5/18, SEIU: Secret pacts pit growth against workers' rights

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May 30 2008 06:22
5/18, SEIU: Secret pacts pit growth against workers' rights,0,639669.story

chicago tribune

Members question backdoor union deals
Secret pacts pit growth against workers' rights
By Stephen Franklin

May 18, 2008

Sal Rosselli was bargaining with a company that provides food service
workers to a small California hospital several years ago when he
threatened to picket on their behalf.

To his surprise, officials from Compass USA told Rosselli that his
union, the Service Employees International Union, had a secret deal
that barred him from picketing.

More than ever unions are making secret deals as a way to get their
foot in the door at companies because without such deals they would
not make much organizing headway. Boosting their membership numbers,
they add, is a matter of survival.

But such backdoor deals are causing an uproar within the unions
themselves. Some unionists believe that the pacts take away workers'
rights to strike, picket or even exercise their freedom of speech and
doubt that unions can grow when their hands are tied."The fundamental
dispute is about some leaders making top-down, secret deals that
affect workers' future," said Rosselli, head of a 150,000-member SEIU
local, which is embroiled in a bitter squabble with the leadership of
the 1.7 million-member national union.

That this dispute is taking place within the SEIU has some special
irony. The union has acted as organized labor's maverick, criticizing
others for falling behind the times while boasting about its ability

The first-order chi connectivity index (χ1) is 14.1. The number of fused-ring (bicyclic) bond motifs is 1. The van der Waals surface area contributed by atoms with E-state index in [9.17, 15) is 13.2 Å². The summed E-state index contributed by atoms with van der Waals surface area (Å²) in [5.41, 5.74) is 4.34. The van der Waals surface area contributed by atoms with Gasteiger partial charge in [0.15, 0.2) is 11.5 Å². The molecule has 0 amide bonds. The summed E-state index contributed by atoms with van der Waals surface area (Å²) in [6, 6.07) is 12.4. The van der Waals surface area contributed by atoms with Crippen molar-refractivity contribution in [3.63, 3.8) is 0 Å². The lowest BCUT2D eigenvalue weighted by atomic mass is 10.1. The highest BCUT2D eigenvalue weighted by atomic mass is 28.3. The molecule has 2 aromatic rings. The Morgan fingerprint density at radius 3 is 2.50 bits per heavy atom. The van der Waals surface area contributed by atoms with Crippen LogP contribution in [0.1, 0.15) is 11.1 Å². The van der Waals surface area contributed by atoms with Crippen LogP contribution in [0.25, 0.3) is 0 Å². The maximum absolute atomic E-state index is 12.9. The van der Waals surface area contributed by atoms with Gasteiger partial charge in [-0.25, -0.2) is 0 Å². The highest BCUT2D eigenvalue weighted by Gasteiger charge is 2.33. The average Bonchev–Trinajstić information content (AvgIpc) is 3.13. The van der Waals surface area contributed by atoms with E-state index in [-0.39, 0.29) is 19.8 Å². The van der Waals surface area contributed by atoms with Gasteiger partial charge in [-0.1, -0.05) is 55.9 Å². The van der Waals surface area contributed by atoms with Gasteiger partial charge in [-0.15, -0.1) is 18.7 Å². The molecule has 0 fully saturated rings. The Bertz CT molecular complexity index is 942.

to sign up members. It led the drive that broke the AFL-CIO into two

Labor experts and veteran union organizers say secret contracts are
becoming more common as unions have seen little, if any, gain from
strikes or long-term legal battles. The biggest question unions have
to ask themselves, they suggest, is what price they are willing to pay
for such accommodations.

"You never want to eliminate the chance that the workers could
self-organize," said a veteran union organizer, who asked not to be
named. A union drive can quickly evaporate if workers do not feel
committed, he added.

Yet some unions seem to have benefited from such pacts. Thanks to a
neutrality agreement reached with AT&T Inc. a decade ago, the
Communications Workers of America have added over 40,000 workers, CWA
officials said.

Winning a neutrality agreement is a major victory for a union since it
mutes any opposition from the company to its organizing.

So, too, Unite Here's hotel workers division has reached neutrality
agreements at certain hotels within the Hilton and Starwood chains
that have added union members, said Rick Hurd, a labor expert at
Cornell University.

While the CWA is public about its neutrality agreement, officials at
the hotel workers union declined to comment.

Avoiding lawsuits

The SEIU in recent years has signed confidential agreements with
janitorial firms in Houston and with the California Nursing Home
Alliance, said union spokesman Andrew McDonald. Usually companies want
the deals kept secret, he explained, out of fear that it will "put
them in a competitive disadvantage with anti-union firms."

Hurd added that unions also like to keep a lid on such agreements to
avoid embarrassment if they don't succeed. Plus, they are concerned
that other unions might want to join the bandwagon if they learn that
the company has signed on to a neutrality agreement. And they want to
avoid lawsuits from right-to-work groups challenging the agreements,
he added.

"These agreements are the proven model for how workers gain a voice,"
McDonald declared. "There is no other model."

In 2005 the SEIU and the 465,000-member Unite Here reached
confidential deals with Sodexho Inc., Compass Group USA and Aramark
Corp., allowing the unions to organize a limited number of food
service, housekeeping and laundry workers. The agreement with Aramark
collapsed late last year, union officials said.

In the Sodexho and Compass deals both the unions and companies made
sacrifices, according to a union outline of the agreement obtained by
the Tribune. The unions agreed to drop any "comprehensive" campaigns